While finishing up her theological education, she returned to her hometown in 1985 after an eighteen-year absence, and began working as a supply preacher at a Mooresville church. She was hired part-time by Davidson College as a consultant for minority student affairs, and a few months later became full time assistant chaplain and minority student counselor. At about the same time, a college task force seeking ways to increase enrollment of minority students suggested that Davidson sponsor an education enrichment program for high school students.

Administrators turned to Tapia for guidance. She accepted the challenge, and a Love of Learning pilot class of rising high school juniors was formed in summer 1987. Two of those students, Rafael Candelario ' 94 and Nethea Rhinehardt ' 93, became the first Love of Learning alumni to attend Davidson College.

Tapia led the way in creating a program that emphasized a holistic approach toward strengthening body, mind, and spirit. She shunned the notion that any sort of quick-fix, short-term program would work. Instead, she fashioned Love of Learning to run for five years, from pre-ninth grade through high school graduation. The program enrolled about 120 African American students for most of its existence (white and Hispanic students were enrolled in the last few years.) Tapia liked to call her students “diamonds in the rough,” referring to their current condition and future promise. “I'm trying to help people recognize the potential of students,” she said. “Be nice to them now so that you can have a front-row seat at their inauguration, or when they pick up their Academy Award!”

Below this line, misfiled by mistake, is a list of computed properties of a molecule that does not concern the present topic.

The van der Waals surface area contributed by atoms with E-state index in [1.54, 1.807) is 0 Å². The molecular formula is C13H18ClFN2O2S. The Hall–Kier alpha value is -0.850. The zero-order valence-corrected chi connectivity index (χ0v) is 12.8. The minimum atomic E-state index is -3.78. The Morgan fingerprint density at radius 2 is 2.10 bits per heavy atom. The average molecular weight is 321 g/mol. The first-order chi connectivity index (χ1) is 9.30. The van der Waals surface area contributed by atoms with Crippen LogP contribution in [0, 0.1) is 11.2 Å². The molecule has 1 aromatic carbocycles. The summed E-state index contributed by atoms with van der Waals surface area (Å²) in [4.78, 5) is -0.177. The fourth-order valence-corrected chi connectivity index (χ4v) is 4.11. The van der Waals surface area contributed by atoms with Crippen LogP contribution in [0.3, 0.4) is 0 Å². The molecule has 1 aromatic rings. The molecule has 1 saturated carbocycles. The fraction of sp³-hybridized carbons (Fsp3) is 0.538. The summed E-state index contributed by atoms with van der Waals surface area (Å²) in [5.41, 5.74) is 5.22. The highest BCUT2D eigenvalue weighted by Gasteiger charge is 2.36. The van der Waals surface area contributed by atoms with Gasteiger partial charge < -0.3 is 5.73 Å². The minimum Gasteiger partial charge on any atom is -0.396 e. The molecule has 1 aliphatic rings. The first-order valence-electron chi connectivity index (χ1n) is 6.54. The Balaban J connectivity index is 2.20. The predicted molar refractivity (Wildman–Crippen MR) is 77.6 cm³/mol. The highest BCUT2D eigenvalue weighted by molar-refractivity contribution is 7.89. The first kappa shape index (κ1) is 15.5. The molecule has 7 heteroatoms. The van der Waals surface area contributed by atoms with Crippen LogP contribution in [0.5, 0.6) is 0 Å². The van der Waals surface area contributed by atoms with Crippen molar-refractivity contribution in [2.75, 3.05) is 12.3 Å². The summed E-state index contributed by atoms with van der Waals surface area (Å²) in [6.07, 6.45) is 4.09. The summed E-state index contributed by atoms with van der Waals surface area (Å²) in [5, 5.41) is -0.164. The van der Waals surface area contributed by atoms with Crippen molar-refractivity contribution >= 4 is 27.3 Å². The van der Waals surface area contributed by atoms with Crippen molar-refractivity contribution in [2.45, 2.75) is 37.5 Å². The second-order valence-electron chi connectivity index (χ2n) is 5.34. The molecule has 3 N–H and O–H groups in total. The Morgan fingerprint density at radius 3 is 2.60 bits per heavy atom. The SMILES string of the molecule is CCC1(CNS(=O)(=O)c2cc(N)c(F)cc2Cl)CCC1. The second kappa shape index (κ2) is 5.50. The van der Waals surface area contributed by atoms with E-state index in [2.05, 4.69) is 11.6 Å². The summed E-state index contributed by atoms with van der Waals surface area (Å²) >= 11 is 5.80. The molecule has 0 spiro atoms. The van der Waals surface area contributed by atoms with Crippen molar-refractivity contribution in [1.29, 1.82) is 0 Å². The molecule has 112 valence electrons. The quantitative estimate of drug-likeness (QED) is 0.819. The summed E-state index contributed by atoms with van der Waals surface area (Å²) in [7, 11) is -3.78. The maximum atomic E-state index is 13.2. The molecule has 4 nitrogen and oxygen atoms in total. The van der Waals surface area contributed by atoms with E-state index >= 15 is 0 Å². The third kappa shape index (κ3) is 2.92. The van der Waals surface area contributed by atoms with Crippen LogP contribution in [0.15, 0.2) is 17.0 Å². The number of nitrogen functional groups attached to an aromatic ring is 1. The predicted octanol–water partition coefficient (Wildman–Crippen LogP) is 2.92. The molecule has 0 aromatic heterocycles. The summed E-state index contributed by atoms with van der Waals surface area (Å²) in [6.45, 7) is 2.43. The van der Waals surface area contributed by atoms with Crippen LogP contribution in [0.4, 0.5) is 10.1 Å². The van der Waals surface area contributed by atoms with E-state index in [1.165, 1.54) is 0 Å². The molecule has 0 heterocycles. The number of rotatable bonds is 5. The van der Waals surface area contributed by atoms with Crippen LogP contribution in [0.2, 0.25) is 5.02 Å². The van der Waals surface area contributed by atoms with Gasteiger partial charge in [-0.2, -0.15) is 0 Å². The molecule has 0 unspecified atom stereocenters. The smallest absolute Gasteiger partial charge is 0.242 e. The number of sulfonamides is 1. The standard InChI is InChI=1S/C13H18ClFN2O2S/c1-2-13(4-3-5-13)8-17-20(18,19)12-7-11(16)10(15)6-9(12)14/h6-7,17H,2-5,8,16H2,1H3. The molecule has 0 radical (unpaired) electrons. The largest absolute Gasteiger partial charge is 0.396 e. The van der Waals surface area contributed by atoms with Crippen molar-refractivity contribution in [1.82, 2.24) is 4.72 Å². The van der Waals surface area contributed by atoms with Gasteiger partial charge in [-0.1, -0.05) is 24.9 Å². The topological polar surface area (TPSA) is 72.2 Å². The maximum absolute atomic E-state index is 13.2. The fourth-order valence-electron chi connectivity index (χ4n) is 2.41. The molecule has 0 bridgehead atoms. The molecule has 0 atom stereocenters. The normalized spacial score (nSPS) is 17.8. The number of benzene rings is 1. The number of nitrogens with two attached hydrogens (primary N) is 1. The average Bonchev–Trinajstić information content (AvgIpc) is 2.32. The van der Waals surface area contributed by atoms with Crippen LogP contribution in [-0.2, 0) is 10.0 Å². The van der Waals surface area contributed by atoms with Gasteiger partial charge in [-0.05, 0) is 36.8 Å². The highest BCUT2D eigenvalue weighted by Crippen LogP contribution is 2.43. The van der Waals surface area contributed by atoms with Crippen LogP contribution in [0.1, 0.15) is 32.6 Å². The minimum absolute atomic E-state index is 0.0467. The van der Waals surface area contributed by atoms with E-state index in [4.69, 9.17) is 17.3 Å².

Love of Learning served as a year-round supplement to students' regular school curriculum. There were gatherings every month throughout the school year, and a month-long summer residential session on Davidson's campus. During the residencies, Love of Learning students were under the care and mentorship of college students, mostly from Davidson.

There was no cost to parents of Love of Learning students. Area school systems from which students were drawn, and some corporate and individual donors supported the program, but Davidson College provided the bulk of its financial support.

The summer sessions, which students attended for three of their five Love of Learning years, occupied students from sunup to lights-out in a structured curriculum of academic tutoring, leadership training, spiritual development, physical education, and recreational activities. A staff of thirty teachers from local schools and colleges taught core courses in math, English, and science, as well as electives ranging from public speaking to dance. About twenty college students served as counselos and mentors, living with students in the residence halls and providing instruction and guidance.